AI Methods for Understanding Images & Pictures
There are fundamental questions to be answered about the architecture of a visual system. For nearly two decades, the field has assumed that the visual system can be decomposed into independent modules, each performing a well-defined function, like estimating color, and that their outputs are integrated at a later stage.
Is this a valid hypothesis?
- Harry G. Barrow & J. M. Tenenbaum, Retrospective on "Interpreting Line Drawings as 3-Dimensional Surfaces"
Vision involves both the acquisition and processing of visual information. AI powered technologies have made possible such astounding achievements as vehicles that are able to safely steer themselves along our superhighways, and computers that can recognize and interpret facial expressions. Just consider the complexity of the analysis that your brain must engage in before determining that something as apparently simple as the fact that the black squares on a chess board are not holes, but rather part of the surface, and you'll have an idea of how sophisticated vision systems must be in order to reliably perform their objectives.
And there is so much more to vision than meets the eye, such as when fog or snow obscures a portion of the road ahead of you (or imagine that you are scuba diving in murky waters...). Just as you are able to fill in the missing pieces of vaguely defined areas based upon experience and your general knowledge of the environment, AI programs make possible the enhancement, interpretation, recognition, identification and other processing of partial images.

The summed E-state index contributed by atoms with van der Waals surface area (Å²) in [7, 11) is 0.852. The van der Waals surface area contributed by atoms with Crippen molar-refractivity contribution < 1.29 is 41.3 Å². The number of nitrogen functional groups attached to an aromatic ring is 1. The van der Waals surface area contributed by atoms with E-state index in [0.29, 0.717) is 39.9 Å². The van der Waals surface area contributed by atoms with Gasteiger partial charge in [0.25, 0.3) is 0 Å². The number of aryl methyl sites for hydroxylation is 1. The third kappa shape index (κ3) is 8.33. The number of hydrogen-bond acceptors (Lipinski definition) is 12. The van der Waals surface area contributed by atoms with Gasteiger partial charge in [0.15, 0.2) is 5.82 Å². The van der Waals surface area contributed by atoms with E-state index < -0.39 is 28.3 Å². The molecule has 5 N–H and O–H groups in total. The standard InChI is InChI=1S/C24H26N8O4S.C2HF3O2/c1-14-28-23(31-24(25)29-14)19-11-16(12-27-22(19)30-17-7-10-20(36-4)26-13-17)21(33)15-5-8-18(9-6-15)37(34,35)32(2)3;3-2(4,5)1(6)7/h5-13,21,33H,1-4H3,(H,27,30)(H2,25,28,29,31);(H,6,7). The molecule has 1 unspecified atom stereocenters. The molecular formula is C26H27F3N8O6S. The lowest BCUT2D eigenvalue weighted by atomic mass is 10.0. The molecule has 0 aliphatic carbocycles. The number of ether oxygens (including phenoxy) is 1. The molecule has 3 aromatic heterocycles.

AI vision technology has made possible such applications as: image stabilization, 3D modeling, image synthesis, surgical navigation, handwritten document recognition, and vision based computer interfaces. Follow the links below to see what vision projects AI scientists are currently working on.
Definition of the Field
"What exactly is computer vision then? Computer vision is a research field working to equip computers with the ability to process and understand visual data, as sighted humans can. Human brains process the gigabytes of data passing through our eyes every second and translate that data into sight - that is, into discrete objects and entities we can recognise or understand. Similarly, computer vision aims to give computers the ability to understand what they are seeing, and act intelligently on that knowledge."
- Computer vision: Cheat Sheet. ZDNet.com (December 6, 2011), by Natasha Lomas.